Can you sleep at night? For some reason, many investing professionals and pundits have a creepy fascination with what happens in your bedroom. Cooked into their recommendations is often the elusive “sleep at night” factor (which, believe it or not, isn’t a primary benchmark determinant—see Bunk 4).
Many people just can’t stomach volatility—wild wiggles make ’em crazy! Give them ulcers and keep them up at night. For those folks, before we consider dooming them to what’s likely a lifetime of lackluster returns, I’d put a few hard questions to them.

Are You So Sure Stocks Are the Problem?

First, do you know bonds can and do have down years? (You do if you read Bunk 1!) Of course, everyone knows stocks had a dreadful 2008, but most folks (who haven’t read this book) don’t realize 10-year US Treasuries were hammered in 2009—down 9.5 percent.1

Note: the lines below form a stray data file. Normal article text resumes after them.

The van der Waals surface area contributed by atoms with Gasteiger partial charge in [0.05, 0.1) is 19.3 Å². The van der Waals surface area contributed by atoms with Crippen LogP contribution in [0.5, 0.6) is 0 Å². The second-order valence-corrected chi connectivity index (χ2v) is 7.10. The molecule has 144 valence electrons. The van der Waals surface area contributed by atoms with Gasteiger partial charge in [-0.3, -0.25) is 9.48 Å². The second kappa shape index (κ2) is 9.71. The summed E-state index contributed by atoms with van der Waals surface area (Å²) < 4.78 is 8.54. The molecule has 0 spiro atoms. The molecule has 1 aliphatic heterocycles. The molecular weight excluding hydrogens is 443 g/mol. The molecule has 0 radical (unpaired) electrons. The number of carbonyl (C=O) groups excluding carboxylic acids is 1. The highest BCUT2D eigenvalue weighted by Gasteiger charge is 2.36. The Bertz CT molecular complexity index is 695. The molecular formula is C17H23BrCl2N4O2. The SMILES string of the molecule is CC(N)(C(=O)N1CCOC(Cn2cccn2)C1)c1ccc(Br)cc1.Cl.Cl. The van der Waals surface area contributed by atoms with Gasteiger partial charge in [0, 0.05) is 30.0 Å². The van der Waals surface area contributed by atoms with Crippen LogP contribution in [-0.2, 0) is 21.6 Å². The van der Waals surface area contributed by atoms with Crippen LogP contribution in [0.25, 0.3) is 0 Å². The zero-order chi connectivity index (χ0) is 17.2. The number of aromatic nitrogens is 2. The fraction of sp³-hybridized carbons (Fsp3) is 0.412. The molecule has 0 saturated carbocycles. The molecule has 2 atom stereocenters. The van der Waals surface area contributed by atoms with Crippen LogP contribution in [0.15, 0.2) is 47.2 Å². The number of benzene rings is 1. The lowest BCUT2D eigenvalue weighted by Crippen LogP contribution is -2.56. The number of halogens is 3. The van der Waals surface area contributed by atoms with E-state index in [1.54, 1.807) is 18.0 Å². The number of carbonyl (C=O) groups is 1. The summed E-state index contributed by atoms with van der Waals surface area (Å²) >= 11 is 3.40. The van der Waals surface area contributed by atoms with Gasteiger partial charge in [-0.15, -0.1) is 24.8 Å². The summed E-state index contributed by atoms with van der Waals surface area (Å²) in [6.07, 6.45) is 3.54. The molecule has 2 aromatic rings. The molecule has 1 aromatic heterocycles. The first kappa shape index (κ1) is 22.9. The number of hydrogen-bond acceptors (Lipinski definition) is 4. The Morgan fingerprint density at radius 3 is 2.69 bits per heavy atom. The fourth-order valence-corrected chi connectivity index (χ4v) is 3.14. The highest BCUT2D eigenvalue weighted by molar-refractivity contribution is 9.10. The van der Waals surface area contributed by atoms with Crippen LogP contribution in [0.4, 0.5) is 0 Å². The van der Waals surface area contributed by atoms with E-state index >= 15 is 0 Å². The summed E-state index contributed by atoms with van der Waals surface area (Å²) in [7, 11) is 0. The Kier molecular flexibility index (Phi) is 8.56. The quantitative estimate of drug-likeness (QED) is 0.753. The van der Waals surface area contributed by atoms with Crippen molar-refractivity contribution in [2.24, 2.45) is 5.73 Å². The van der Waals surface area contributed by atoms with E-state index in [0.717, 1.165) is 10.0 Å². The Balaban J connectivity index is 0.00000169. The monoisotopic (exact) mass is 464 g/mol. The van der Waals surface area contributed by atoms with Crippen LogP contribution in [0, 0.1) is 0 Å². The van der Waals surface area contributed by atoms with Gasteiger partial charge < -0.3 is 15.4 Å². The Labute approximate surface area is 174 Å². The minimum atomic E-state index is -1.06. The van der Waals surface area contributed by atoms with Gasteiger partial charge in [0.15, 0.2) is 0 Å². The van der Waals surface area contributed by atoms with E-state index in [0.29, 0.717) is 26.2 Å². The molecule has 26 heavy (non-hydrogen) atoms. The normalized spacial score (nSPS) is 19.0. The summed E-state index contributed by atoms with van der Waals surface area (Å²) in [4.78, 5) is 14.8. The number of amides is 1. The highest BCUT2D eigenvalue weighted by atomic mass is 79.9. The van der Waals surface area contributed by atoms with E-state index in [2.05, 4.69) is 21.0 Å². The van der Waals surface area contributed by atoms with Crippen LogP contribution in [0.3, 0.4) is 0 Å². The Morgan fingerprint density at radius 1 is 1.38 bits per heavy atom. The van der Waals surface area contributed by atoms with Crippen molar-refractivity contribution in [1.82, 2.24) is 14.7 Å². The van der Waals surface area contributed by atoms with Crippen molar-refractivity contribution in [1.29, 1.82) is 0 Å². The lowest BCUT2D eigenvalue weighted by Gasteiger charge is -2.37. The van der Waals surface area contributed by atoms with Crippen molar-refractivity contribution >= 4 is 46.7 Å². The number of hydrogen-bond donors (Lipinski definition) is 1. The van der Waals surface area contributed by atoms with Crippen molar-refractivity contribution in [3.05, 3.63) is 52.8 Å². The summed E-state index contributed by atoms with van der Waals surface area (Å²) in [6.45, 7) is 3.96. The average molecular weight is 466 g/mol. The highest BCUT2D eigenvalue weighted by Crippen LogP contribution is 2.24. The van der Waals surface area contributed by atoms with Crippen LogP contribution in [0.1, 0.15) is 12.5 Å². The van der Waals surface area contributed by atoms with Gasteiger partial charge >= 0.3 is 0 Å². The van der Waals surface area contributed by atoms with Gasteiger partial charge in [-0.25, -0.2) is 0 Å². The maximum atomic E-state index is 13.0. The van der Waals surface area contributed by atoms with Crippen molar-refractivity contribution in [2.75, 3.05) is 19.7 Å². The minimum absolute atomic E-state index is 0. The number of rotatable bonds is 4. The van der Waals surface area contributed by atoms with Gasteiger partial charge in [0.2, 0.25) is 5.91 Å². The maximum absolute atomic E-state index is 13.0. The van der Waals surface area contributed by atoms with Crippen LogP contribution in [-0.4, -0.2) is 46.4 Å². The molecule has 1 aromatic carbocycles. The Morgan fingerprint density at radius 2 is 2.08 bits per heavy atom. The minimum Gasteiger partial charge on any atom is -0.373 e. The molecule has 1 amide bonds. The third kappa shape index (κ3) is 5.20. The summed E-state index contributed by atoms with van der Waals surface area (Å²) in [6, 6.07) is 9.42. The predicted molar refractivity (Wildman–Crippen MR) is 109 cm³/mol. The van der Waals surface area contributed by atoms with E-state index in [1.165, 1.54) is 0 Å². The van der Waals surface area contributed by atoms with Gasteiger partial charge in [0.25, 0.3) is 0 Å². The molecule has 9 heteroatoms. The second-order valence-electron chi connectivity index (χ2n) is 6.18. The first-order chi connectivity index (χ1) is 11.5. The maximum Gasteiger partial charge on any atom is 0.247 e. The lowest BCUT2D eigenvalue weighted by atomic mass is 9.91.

Second, are you so sure you hate wild wiggles? Folks think of downside volatility as bad and upside volatility as not volatility at all. But it’s all volatility. You like the wild wiggles when they’re up wiggles. It’s amazing how many folks claiming they hate stocks at the end of a bear market—don’t want to hold them ever again—change their tune radically after a couple or three or six years of a bull market and come back to stocks (sometimes just in time to get hammered again). Suddenly, they can’t get enough “risk”—want to load up on it. These folks aren’t risk-averse; they’re myopic—they’re ...

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